# Division Theorem for Ordinals

## Theorem

Let $x$ and $y$ be ordinals.

Let $0$ denote the zero ordinal.

Suppose $y \ne 0$.

Then there exist unique ordinals $z$ and $w$ such that:

$x = \left({ y \times z }\right) + w$ and $w < y$.

## Proof

### Existence of $z$ and $w$

First, it must be proven that such $z$ and $w$ exist.

By Relation between Two Ordinals, it follows that:

$x < y$ or $y \le x$

The proof shall proceed by cases.

#### Case 1

If $x < y$, then set $z = 0$ and $w = x$.

Since $w = x$, then $w < y$. Furthermore:

 $\displaystyle x$ $=$ $\displaystyle \left({ y \times z }\right) + w$ by Ordinal Multiplication by Zero

#### Case 2

If $y \le x$, then set $z = \bigcup \left\{ v : \left({ y \times v }\right) \le x \right\}$.

Set $w$ equal to the unique $u$ such that $\left({ y \times z }\right) + u = x$.

By Ordinal Multiplication by One, it follows that $1 \le z$.

By Union of Ordinals is Least Upper Bound, it follows that $z$ is the least upper bound of $\left\{ v : \left({ y \times v }\right) \le x \right\}$.

Take any $u \in z$.

Then $u \in v$ for some $\left({ y \times v }\right) \le x$

But then, by Membership is Left Compatible with Ordinal Multiplication, it follows that $\left({ y \times u }\right) \le x$.

So $z$ is a transitive subset of $\operatorname{On}$ and therefore, it is an ordinal.

Since $z \ne 0$, then by the definition of limit ordinal, then $z = u^+$ for some $u$ or $z$ is a limit ordinal.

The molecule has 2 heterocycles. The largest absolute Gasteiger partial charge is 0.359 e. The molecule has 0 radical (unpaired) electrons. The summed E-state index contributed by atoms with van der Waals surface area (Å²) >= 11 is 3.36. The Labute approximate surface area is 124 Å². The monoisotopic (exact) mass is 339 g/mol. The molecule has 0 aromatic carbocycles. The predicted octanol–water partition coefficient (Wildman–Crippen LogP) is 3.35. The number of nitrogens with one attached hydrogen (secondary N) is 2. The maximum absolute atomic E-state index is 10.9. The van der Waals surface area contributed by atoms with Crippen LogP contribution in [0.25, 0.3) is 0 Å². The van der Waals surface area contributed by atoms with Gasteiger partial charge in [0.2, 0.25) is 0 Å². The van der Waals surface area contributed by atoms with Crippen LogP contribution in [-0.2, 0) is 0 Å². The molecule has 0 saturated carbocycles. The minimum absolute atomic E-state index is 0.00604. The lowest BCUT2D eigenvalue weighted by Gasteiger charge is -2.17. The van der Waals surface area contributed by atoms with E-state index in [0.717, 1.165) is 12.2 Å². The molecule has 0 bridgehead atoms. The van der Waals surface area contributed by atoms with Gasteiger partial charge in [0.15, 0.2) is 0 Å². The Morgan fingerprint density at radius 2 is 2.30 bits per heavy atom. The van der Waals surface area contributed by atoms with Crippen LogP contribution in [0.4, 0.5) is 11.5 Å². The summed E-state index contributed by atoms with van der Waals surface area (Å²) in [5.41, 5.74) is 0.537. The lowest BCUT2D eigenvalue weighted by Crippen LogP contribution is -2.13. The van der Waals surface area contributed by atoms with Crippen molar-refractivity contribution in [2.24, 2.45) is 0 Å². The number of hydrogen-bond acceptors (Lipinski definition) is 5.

Suppose $z = u^+$.

Then $u < z$ and $y \times u \le x$.

Moreover, $u < v$ for some $y \times v \le x$.

This means that $v \not < z$ by No Ordinal Between Set and Successor.

By Ordinal Membership is Trichotomy, $z \le v$.

Therefore:

$y \times z \le x$

Suppose $z \in K_{II}$.

Note that $\forall u \in z: y \times u \le x$ so:

 $\displaystyle y \times z$ $=$ $\displaystyle \bigcup_{u \in z} \left({ y \times u }\right)$ definition of ordinal multiplication $\displaystyle$ $\le$ $\displaystyle \bigcup_{u \in z} x$ Indexed Union Subset $\displaystyle$ $=$ $\displaystyle x$ Union is Idempotent

In either case, $y \times z \le x$.

Moreover, suppose that $y \times z^+ \le x$.

Then $z$ is not an upper bound of the set $\left\{ v : \left({ y \times v }\right) \le x \right\}$, which is a contradiction.

So $\left({ y \times z }\right) + w = x$ for some $w \in y$ by Ordinal Subtraction when Possible is Unique.

### Uniqueness of $z$ and $w$

Suppose that $\left({ y \times z_1 }\right) + w_1 = x$ for some $w_1 \in y$.

Suppose that $\left({ y \times z_2 }\right) + w_2 = x$ for some $w_2 \in y$.

Then for both $z = z_1$ and $z = z_2$, the following inequality is established:

 $\displaystyle y \times z$ $\le$ $\displaystyle x$ Ordinal is Less than Sum $\displaystyle$ $<$ $\displaystyle \left({ y \times z }\right) + y$ Membership is Left Compatible with Ordinal Addition $\displaystyle$ $=$ $\displaystyle y \times z^+$ Definition of Ordinal Multiplication

It follows that $y \times z_1 < y \times z_2^+$ and $y \times z_2 < y \times z_1^+$.

By Membership is Left Compatible with Ordinal Multiplication, $z_1 < z_2^+$ and $z_2 < z_1^+$.

 $\displaystyle z_1 < z_2^+$ $\implies$ $\displaystyle z_1 < z_2 \lor z_1 = z_2$ Definition of Successor Set $\displaystyle$ $\implies$ $\displaystyle z_1 \le z_2$ $\displaystyle z_2 < z_1^+$ $\implies$ $\displaystyle z_2 \le z_1$ Definition of Successor Set $\displaystyle$ $\implies$ $\displaystyle z_1 = z_2$ Definition of Set Equality

Therefore $z$ is unique.

Since $z$ is unique, then $w$ is unique by Ordinal Subtraction when Possible is Unique.

$\blacksquare$